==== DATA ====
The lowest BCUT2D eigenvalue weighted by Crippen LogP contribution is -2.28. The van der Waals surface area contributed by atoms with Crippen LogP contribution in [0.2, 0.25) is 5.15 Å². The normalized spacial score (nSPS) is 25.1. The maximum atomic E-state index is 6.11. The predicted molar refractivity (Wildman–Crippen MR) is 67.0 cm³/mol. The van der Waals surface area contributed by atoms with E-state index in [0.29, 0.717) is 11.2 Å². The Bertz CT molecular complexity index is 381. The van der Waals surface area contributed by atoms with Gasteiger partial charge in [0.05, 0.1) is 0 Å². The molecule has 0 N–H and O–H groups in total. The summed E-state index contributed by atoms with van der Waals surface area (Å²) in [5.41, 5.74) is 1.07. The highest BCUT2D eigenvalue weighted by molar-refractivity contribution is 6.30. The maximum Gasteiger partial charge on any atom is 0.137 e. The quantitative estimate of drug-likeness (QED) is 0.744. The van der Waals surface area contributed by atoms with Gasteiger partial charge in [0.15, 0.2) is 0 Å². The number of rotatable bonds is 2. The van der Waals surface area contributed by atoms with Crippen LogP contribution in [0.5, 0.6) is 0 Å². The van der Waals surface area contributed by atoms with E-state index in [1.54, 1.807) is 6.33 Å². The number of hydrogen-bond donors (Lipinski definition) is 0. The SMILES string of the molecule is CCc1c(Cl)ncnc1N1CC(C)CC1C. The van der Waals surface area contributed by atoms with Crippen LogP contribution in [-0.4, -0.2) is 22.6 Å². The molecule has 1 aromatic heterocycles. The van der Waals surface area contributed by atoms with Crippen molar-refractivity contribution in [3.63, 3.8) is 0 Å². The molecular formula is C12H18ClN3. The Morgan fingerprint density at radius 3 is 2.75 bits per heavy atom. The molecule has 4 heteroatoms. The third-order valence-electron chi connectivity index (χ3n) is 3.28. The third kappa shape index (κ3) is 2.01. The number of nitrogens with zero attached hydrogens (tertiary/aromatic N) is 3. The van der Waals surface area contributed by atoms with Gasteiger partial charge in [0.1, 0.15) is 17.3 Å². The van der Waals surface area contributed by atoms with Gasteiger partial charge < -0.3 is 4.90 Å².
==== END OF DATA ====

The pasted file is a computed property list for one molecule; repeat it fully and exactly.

The lowest BCUT2D eigenvalue weighted by Crippen LogP contribution is -2.28. The van der Waals surface area contributed by atoms with Crippen LogP contribution in [0.2, 0.25) is 5.15 Å². The normalized spacial score (nSPS) is 25.1. The maximum atomic E-state index is 6.11. The predicted molar refractivity (Wildman–Crippen MR) is 67.0 cm³/mol. The van der Waals surface area contributed by atoms with E-state index in [0.29, 0.717) is 11.2 Å². The Bertz CT molecular complexity index is 381. The van der Waals surface area contributed by atoms with Gasteiger partial charge in [0.05, 0.1) is 0 Å². The molecule has 0 N–H and O–H groups in total. The summed E-state index contributed by atoms with van der Waals surface area (Å²) in [5.41, 5.74) is 1.07. The highest BCUT2D eigenvalue weighted by molar-refractivity contribution is 6.30. The maximum Gasteiger partial charge on any atom is 0.137 e. The quantitative estimate of drug-likeness (QED) is 0.744. The van der Waals surface area contributed by atoms with Gasteiger partial charge in [0.15, 0.2) is 0 Å². The number of rotatable bonds is 2. The van der Waals surface area contributed by atoms with Crippen LogP contribution in [0.5, 0.6) is 0 Å². The van der Waals surface area contributed by atoms with E-state index in [1.54, 1.807) is 6.33 Å². The number of hydrogen-bond donors (Lipinski definition) is 0. The SMILES string of the molecule is CCc1c(Cl)ncnc1N1CC(C)CC1C. The van der Waals surface area contributed by atoms with Crippen LogP contribution in [-0.4, -0.2) is 22.6 Å². The molecule has 1 aromatic heterocycles. The van der Waals surface area contributed by atoms with Crippen molar-refractivity contribution in [3.63, 3.8) is 0 Å². The molecular formula is C12H18ClN3. The Morgan fingerprint density at radius 3 is 2.75 bits per heavy atom. The molecule has 4 heteroatoms. The third-order valence-electron chi connectivity index (χ3n) is 3.28. The third kappa shape index (κ3) is 2.01. The number of nitrogens with zero attached hydrogens (tertiary/aromatic N) is 3. The van der Waals surface area contributed by atoms with Gasteiger partial charge in [0.1, 0.15) is 17.3 Å². The van der Waals surface area contributed by atoms with Gasteiger partial charge < -0.3 is 4.90 Å².